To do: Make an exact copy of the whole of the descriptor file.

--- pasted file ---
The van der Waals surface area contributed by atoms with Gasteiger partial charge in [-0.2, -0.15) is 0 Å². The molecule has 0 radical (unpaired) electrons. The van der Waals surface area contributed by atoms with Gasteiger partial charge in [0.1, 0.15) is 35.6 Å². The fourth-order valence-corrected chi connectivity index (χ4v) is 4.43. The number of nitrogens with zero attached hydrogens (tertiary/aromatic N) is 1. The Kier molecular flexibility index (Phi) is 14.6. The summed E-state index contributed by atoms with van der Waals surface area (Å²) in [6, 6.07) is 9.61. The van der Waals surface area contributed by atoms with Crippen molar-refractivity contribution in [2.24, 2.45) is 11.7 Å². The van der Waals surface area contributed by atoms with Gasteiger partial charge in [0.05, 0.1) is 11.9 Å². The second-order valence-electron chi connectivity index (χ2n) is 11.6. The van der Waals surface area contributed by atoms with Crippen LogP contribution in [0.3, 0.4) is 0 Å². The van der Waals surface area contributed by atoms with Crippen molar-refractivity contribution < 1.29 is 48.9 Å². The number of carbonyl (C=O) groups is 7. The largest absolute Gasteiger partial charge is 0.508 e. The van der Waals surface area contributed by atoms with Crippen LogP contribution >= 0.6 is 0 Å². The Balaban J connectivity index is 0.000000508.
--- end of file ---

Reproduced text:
The van der Waals surface area contributed by atoms with Gasteiger partial charge in [-0.2, -0.15) is 0 Å². The molecule has 0 radical (unpaired) electrons. The van der Waals surface area contributed by atoms with Gasteiger partial charge in [0.1, 0.15) is 35.6 Å². The fourth-order valence-corrected chi connectivity index (χ4v) is 4.43. The number of nitrogens with zero attached hydrogens (tertiary/aromatic N) is 1. The Kier molecular flexibility index (Phi) is 14.6. The summed E-state index contributed by atoms with van der Waals surface area (Å²) in [6, 6.07) is 9.61. The van der Waals surface area contributed by atoms with Crippen molar-refractivity contribution in [2.24, 2.45) is 11.7 Å². The van der Waals surface area contributed by atoms with Gasteiger partial charge in [0.05, 0.1) is 11.9 Å². The second-order valence-electron chi connectivity index (χ2n) is 11.6. The van der Waals surface area contributed by atoms with Crippen LogP contribution in [0.3, 0.4) is 0 Å². The van der Waals surface area contributed by atoms with Crippen molar-refractivity contribution < 1.29 is 48.9 Å². The number of carbonyl (C=O) groups is 7. The largest absolute Gasteiger partial charge is 0.508 e. The van der Waals surface area contributed by atoms with Crippen LogP contribution >= 0.6 is 0 Å². The Balaban J connectivity index is 0.000000508.